Australia to resume FTA negotiations with EU

Sydney, Australia, Jun 30 (EFE).- Australia’s prime minister announced that negotiations to reach a free trade agreement with the European Union will resume in the coming months, his office reported Thursday.

Anthony Albanese said that European Commission President Ursula von der Leyen had expressed a desire for the negotiations to restart during a meeting on the sidelines of the NATO summit in Madrid on Wednesday.

“It will mean that there will be further talks as soon as October, but perhaps even sooner. We know that in order to progress the agreement, we want to see between now and March real progress,” Albanese told reporters in Madrid, according to a transcript from his office released on Thursday.

The administration of Albanese, who took office at the end of May, believes that the negotiations with the European Union were stalled due to the previous Australian government’s decision to pull out of a contract with a French state company to purchase submarines.

The current Australian government also attributes the almost-year-long stalemate in talks between the European bloc and the Oceanian country to the perception that Australia was dragging its feet on measures to tackle climate change, something that Albanese is trying to rectify.

“I took the opportunity to talk about Australia’s national interest, to talk about our different plans. One of the things that is clear to me is that the whole world has noticed that Australia has a different position on climate change. What that does is give Australia a seat at the global table of opportunity and I intend to seize that opportunity,” Albanese said.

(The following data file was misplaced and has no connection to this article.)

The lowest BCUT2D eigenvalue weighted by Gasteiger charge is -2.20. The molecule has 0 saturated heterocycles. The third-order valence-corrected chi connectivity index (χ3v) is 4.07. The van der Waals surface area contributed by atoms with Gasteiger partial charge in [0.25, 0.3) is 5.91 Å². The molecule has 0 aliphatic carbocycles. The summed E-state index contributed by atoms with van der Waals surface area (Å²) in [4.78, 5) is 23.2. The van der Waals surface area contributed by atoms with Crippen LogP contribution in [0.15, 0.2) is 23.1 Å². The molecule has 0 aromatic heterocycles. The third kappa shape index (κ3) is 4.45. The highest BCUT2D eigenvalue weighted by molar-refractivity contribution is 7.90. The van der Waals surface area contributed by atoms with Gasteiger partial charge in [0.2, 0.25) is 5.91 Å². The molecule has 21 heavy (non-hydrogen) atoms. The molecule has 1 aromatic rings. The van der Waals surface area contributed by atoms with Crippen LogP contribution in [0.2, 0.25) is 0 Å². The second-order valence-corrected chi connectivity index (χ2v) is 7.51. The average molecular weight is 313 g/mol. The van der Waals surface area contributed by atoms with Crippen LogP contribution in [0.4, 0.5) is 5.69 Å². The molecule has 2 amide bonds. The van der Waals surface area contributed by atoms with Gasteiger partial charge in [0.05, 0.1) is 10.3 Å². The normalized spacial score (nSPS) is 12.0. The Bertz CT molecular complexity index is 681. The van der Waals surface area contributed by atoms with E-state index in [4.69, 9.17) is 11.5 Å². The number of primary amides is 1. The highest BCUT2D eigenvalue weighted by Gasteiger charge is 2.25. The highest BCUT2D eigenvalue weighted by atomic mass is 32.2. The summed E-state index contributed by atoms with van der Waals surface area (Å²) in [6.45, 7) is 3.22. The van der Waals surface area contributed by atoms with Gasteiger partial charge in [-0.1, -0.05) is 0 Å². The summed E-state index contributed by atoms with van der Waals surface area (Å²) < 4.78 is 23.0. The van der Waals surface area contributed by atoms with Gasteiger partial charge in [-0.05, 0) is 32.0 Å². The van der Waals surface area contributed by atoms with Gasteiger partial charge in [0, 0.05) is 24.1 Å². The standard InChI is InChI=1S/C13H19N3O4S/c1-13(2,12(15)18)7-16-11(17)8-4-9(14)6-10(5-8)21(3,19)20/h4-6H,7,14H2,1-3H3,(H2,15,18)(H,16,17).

The prime minister said that he had spoken with several leaders during the summit, including United States President Joe Biden, as well as the French president, Emmanuel Macron, whom he will meet in Paris this week in an attempt to reset bilateral relations.

Ties soured in September last year after Australia canceled a contract with France’s Naval Group to build a dozen diesel-powered submarines, for which Canberra will pay AU$835 million ($575 million) in compensation

The deal was canceled when Australia announced in September that it would form the AUKUS alliance with the US and UK, allowing the Oceanian nation access to US technology to build nuclear submarines.

This trilateral security pact aims to counter China’s growing influence in the strategic Indo-Pacific region.

Albanese, who promised to continue providing support to NATO and participate in some military exercises of the alliance later in the year, urged China to “look at what is happening and look at the resolve that is there from throughout the world” with regard to solidarity with Ukraine after its invasion by Russia and said that it “should be condemning Russia’s actions.” EFE


Related Articles

Back to top button